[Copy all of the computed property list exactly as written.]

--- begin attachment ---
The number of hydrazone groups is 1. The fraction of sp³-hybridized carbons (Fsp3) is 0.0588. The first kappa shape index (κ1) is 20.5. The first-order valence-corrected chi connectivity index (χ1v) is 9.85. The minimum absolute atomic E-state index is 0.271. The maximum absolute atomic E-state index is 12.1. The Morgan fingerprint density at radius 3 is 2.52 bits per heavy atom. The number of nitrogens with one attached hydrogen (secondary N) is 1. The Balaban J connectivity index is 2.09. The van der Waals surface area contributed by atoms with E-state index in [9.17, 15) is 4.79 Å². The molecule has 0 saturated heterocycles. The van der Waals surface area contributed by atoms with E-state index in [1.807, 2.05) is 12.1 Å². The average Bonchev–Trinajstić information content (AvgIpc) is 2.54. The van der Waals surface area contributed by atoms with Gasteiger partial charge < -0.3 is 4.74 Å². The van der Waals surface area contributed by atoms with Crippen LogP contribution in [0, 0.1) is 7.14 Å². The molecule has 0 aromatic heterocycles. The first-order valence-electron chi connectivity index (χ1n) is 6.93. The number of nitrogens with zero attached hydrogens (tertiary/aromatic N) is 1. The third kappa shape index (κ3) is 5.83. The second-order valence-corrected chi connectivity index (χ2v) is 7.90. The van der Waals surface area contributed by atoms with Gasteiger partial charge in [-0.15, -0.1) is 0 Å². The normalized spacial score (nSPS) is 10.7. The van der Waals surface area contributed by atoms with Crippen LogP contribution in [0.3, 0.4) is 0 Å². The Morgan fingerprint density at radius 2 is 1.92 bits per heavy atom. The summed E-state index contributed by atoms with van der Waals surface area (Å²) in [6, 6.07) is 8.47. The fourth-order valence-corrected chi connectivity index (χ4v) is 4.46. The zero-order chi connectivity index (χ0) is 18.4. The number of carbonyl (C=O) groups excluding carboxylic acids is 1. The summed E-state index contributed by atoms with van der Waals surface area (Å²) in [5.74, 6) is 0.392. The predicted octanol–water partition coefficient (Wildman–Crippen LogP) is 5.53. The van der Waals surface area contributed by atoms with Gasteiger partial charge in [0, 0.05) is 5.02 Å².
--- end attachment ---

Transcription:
The number of hydrazone groups is 1. The fraction of sp³-hybridized carbons (Fsp3) is 0.0588. The first kappa shape index (κ1) is 20.5. The first-order valence-corrected chi connectivity index (χ1v) is 9.85. The minimum absolute atomic E-state index is 0.271. The maximum absolute atomic E-state index is 12.1. The Morgan fingerprint density at radius 3 is 2.52 bits per heavy atom. The number of nitrogens with one attached hydrogen (secondary N) is 1. The Balaban J connectivity index is 2.09. The van der Waals surface area contributed by atoms with E-state index in [9.17, 15) is 4.79 Å². The molecule has 0 saturated heterocycles. The van der Waals surface area contributed by atoms with E-state index in [1.807, 2.05) is 12.1 Å². The average Bonchev–Trinajstić information content (AvgIpc) is 2.54. The van der Waals surface area contributed by atoms with Gasteiger partial charge < -0.3 is 4.74 Å². The van der Waals surface area contributed by atoms with Crippen LogP contribution in [0, 0.1) is 7.14 Å². The molecule has 0 aromatic heterocycles. The first-order valence-electron chi connectivity index (χ1n) is 6.93. The number of nitrogens with zero attached hydrogens (tertiary/aromatic N) is 1. The third kappa shape index (κ3) is 5.83. The second-order valence-corrected chi connectivity index (χ2v) is 7.90. The van der Waals surface area contributed by atoms with Gasteiger partial charge in [-0.15, -0.1) is 0 Å². The normalized spacial score (nSPS) is 10.7. The van der Waals surface area contributed by atoms with Crippen LogP contribution in [0.3, 0.4) is 0 Å². The Morgan fingerprint density at radius 2 is 1.92 bits per heavy atom. The summed E-state index contributed by atoms with van der Waals surface area (Å²) in [6, 6.07) is 8.47. The fourth-order valence-corrected chi connectivity index (χ4v) is 4.46. The zero-order chi connectivity index (χ0) is 18.4. The number of carbonyl (C=O) groups excluding carboxylic acids is 1. The summed E-state index contributed by atoms with van der Waals surface area (Å²) in [5.74, 6) is 0.392. The predicted octanol–water partition coefficient (Wildman–Crippen LogP) is 5.53. The van der Waals surface area contributed by atoms with Gasteiger partial charge in [0, 0.05) is 5.02 Å².